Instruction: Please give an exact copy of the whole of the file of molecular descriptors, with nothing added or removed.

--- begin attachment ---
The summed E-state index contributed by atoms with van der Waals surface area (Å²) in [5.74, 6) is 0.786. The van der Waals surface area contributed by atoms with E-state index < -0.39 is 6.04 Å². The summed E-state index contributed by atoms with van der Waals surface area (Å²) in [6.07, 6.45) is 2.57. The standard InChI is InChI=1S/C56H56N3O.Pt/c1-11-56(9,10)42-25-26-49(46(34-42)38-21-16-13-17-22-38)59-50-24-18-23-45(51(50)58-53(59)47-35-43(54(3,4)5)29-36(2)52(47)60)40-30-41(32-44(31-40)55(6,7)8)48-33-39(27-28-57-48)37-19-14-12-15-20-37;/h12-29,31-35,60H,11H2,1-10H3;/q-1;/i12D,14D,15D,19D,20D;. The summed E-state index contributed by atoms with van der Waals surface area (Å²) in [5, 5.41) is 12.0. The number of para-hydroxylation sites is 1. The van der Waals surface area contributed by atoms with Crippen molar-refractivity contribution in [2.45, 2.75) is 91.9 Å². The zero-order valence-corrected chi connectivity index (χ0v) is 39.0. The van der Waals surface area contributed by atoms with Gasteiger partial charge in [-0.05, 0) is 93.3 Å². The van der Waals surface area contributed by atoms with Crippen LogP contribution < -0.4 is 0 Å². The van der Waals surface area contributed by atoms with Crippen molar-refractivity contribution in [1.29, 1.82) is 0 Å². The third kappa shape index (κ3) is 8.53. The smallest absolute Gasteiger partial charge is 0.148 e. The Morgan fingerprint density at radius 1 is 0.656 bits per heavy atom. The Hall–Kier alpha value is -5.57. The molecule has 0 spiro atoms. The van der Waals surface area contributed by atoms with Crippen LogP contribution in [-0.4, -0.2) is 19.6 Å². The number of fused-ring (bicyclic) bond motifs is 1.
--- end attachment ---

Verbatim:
The summed E-state index contributed by atoms with van der Waals surface area (Å²) in [5.74, 6) is 0.786. The van der Waals surface area contributed by atoms with E-state index < -0.39 is 6.04 Å². The summed E-state index contributed by atoms with van der Waals surface area (Å²) in [6.07, 6.45) is 2.57. The standard InChI is InChI=1S/C56H56N3O.Pt/c1-11-56(9,10)42-25-26-49(46(34-42)38-21-16-13-17-22-38)59-50-24-18-23-45(51(50)58-53(59)47-35-43(54(3,4)5)29-36(2)52(47)60)40-30-41(32-44(31-40)55(6,7)8)48-33-39(27-28-57-48)37-19-14-12-15-20-37;/h12-29,31-35,60H,11H2,1-10H3;/q-1;/i12D,14D,15D,19D,20D;. The summed E-state index contributed by atoms with van der Waals surface area (Å²) in [5, 5.41) is 12.0. The number of para-hydroxylation sites is 1. The van der Waals surface area contributed by atoms with Crippen molar-refractivity contribution in [2.45, 2.75) is 91.9 Å². The zero-order valence-corrected chi connectivity index (χ0v) is 39.0. The van der Waals surface area contributed by atoms with Gasteiger partial charge in [-0.05, 0) is 93.3 Å². The van der Waals surface area contributed by atoms with Crippen LogP contribution < -0.4 is 0 Å². The van der Waals surface area contributed by atoms with Crippen molar-refractivity contribution in [1.29, 1.82) is 0 Å². The third kappa shape index (κ3) is 8.53. The smallest absolute Gasteiger partial charge is 0.148 e. The Morgan fingerprint density at radius 1 is 0.656 bits per heavy atom. The Hall–Kier alpha value is -5.57. The molecule has 0 spiro atoms. The van der Waals surface area contributed by atoms with Crippen LogP contribution in [-0.4, -0.2) is 19.6 Å². The number of fused-ring (bicyclic) bond motifs is 1.